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NEW YORK -- Marla Runyan went from Paralympian to Olympian, from heptathlete to distance runner. Now she's taking on another challenge: the New York City Marathon.
It is more than a heartwarming story about someone who overcame a disability. Even though the race will be her first at the distance, Runyan could finish first among U.S. women.
"My greatest challenge on Sunday is the same as for everybody else," Runyan said. "Anyone who hasn't raced the distance before is always concerned about how the second half is going to feel, at 18 miles, at 20 miles. You're going into the unknown."
When the 33-year-old runs, just about every step is into the unknown. She has a degenerative eye condition known as Stargardt's disease that limits her sight to about 15 feet in every direction, but she can't see things that are very close, either. For example, she can't see her watch while she is running, and she can't see the clocks on the side of the course clearly.
And she won't be the only elite runner in their first marathon today, when about 30,000 face temperatures that could be in the 30s.
Others include Meb Keflezighi, who was born in Eritrea and became a U.S. citizen in 1998. He is the national champion at 10,000 meters. Mark Carroll of Ireland, who won the Wanamaker Mile at the 2000 Millrose Games, also is running his first competitive marathon. Sonia O'Sullivan of Ireland, the 2000 Olympic silver medalist in the 5,000 and a past world cross-country champion, is in her second marathon, her first after serious distance training.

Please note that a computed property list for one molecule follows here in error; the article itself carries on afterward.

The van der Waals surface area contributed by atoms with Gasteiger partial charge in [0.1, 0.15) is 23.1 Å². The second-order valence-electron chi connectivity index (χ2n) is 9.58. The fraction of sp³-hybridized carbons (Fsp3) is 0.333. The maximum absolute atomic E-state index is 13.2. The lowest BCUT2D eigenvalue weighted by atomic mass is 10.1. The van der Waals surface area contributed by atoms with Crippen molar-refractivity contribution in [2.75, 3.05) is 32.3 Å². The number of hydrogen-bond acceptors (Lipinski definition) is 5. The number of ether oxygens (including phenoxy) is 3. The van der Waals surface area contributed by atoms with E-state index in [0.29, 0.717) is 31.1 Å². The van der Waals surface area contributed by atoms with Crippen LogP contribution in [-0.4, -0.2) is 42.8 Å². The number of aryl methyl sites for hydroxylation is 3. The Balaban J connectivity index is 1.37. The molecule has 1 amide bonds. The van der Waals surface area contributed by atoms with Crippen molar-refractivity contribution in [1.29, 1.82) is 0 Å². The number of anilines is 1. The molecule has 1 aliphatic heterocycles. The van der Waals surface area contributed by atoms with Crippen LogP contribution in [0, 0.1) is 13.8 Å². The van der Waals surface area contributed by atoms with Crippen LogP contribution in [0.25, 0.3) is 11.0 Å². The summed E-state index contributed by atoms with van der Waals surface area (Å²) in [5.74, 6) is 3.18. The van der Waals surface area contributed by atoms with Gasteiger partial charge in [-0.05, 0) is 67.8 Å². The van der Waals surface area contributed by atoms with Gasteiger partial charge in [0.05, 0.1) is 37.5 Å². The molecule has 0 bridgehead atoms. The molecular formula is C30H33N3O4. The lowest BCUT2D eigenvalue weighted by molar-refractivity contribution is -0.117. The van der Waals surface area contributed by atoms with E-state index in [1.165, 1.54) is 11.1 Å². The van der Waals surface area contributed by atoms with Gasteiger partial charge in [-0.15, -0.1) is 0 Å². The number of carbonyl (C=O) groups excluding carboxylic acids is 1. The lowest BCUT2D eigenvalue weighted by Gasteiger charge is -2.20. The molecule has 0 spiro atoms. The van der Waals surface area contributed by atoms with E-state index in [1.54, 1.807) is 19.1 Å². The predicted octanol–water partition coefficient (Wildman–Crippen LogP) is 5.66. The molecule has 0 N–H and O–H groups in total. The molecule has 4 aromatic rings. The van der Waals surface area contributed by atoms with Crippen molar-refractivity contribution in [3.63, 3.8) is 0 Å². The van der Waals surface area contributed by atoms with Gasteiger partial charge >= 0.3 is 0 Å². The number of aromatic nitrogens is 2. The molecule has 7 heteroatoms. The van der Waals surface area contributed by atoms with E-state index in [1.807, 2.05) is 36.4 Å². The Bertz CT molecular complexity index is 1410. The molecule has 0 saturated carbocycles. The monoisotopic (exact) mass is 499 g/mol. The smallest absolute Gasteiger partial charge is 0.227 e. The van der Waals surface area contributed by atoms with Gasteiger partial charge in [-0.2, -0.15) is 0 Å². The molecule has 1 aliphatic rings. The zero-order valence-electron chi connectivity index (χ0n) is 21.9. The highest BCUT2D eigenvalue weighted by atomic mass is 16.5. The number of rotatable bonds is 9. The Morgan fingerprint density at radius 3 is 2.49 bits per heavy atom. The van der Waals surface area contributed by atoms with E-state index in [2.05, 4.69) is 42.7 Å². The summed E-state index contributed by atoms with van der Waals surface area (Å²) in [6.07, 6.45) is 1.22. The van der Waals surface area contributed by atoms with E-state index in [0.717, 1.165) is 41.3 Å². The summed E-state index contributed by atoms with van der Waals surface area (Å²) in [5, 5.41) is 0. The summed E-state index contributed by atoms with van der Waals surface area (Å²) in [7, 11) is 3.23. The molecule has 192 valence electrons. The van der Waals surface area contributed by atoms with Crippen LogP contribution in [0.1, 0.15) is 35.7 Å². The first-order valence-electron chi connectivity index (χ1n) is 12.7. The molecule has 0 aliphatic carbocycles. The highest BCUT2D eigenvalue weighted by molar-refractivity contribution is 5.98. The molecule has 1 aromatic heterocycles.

Runyan, O'Sullivan and other women will be in the spotlight: For the first time in New York, the elite women will start 35 minutes before the men and may finish first.
"When you have a mixed race, you can lose track of where the other top women are," said O'Sullivan, second in the 5,000 and 10,000 at the European Championships.
A less-crowded course might be easier for Runyan, who is legally blind and likens her condition to jogging at night with a headlamp.
"As you run, that illumination keeps running in front of you, but beyond those 10 to 15 feet, it's pitch black," Runyan said. "I see what's up ahead when I get there."
Officials arranged for a cyclist to ride near Runyan, telling her when turns are coming and calling out split times. The cyclist will be diagonally behind Runyan, so as not to act as a pacesetter.